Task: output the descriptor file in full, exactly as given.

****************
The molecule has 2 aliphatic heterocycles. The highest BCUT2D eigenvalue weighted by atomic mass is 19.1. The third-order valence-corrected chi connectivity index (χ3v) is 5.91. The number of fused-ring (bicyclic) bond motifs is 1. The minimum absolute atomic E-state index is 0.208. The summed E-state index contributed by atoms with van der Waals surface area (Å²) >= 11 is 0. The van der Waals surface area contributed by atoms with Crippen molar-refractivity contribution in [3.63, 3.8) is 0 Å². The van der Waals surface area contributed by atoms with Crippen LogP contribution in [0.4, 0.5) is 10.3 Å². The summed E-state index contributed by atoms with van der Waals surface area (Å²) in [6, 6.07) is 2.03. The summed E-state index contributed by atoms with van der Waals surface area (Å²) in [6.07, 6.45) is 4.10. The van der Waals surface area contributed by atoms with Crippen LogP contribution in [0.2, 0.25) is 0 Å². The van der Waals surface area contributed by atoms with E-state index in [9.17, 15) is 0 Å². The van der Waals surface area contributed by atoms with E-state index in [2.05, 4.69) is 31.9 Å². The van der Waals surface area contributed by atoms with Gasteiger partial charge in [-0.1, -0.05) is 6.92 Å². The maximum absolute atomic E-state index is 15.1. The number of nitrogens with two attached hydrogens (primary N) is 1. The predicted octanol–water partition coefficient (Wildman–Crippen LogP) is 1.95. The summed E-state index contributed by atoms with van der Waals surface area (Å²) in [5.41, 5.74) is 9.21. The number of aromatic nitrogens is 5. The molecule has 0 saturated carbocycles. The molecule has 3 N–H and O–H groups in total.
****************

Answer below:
The molecule has 2 aliphatic heterocycles. The highest BCUT2D eigenvalue weighted by atomic mass is 19.1. The third-order valence-corrected chi connectivity index (χ3v) is 5.91. The number of fused-ring (bicyclic) bond motifs is 1. The minimum absolute atomic E-state index is 0.208. The summed E-state index contributed by atoms with van der Waals surface area (Å²) >= 11 is 0. The van der Waals surface area contributed by atoms with Crippen molar-refractivity contribution in [3.63, 3.8) is 0 Å². The van der Waals surface area contributed by atoms with Crippen LogP contribution in [0.4, 0.5) is 10.3 Å². The summed E-state index contributed by atoms with van der Waals surface area (Å²) in [6, 6.07) is 2.03. The summed E-state index contributed by atoms with van der Waals surface area (Å²) in [6.07, 6.45) is 4.10. The van der Waals surface area contributed by atoms with Crippen LogP contribution in [0.2, 0.25) is 0 Å². The van der Waals surface area contributed by atoms with E-state index in [9.17, 15) is 0 Å². The van der Waals surface area contributed by atoms with E-state index in [2.05, 4.69) is 31.9 Å². The van der Waals surface area contributed by atoms with Gasteiger partial charge in [-0.1, -0.05) is 6.92 Å². The maximum absolute atomic E-state index is 15.1. The number of nitrogens with two attached hydrogens (primary N) is 1. The predicted octanol–water partition coefficient (Wildman–Crippen LogP) is 1.95. The summed E-state index contributed by atoms with van der Waals surface area (Å²) in [5.41, 5.74) is 9.21. The number of aromatic nitrogens is 5. The molecule has 0 saturated carbocycles. The molecule has 3 N–H and O–H groups in total.